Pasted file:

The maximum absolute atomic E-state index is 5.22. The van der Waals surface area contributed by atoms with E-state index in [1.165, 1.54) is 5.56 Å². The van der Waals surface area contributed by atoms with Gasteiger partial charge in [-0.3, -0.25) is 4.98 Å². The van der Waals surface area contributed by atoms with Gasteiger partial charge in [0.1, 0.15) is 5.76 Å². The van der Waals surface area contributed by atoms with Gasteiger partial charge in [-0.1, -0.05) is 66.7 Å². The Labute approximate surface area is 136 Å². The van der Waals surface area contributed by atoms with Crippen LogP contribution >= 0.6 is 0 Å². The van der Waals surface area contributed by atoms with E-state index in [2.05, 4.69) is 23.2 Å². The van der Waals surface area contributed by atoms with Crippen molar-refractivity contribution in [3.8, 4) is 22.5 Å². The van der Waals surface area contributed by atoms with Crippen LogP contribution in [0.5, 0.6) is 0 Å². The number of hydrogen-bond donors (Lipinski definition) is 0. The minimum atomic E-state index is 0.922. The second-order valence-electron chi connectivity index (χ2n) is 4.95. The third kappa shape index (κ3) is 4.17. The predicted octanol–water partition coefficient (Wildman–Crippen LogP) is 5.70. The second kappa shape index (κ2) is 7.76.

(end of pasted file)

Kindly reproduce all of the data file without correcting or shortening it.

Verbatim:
The maximum absolute atomic E-state index is 5.22. The van der Waals surface area contributed by atoms with E-state index in [1.165, 1.54) is 5.56 Å². The van der Waals surface area contributed by atoms with Gasteiger partial charge in [-0.3, -0.25) is 4.98 Å². The van der Waals surface area contributed by atoms with Gasteiger partial charge in [0.1, 0.15) is 5.76 Å². The van der Waals surface area contributed by atoms with Gasteiger partial charge in [-0.1, -0.05) is 66.7 Å². The Labute approximate surface area is 136 Å². The van der Waals surface area contributed by atoms with Crippen LogP contribution >= 0.6 is 0 Å². The van der Waals surface area contributed by atoms with E-state index in [2.05, 4.69) is 23.2 Å². The van der Waals surface area contributed by atoms with Crippen molar-refractivity contribution in [3.8, 4) is 22.5 Å². The van der Waals surface area contributed by atoms with Crippen LogP contribution in [0.5, 0.6) is 0 Å². The number of hydrogen-bond donors (Lipinski definition) is 0. The minimum atomic E-state index is 0.922. The second-order valence-electron chi connectivity index (χ2n) is 4.95. The third kappa shape index (κ3) is 4.17. The predicted octanol–water partition coefficient (Wildman–Crippen LogP) is 5.70. The second kappa shape index (κ2) is 7.76.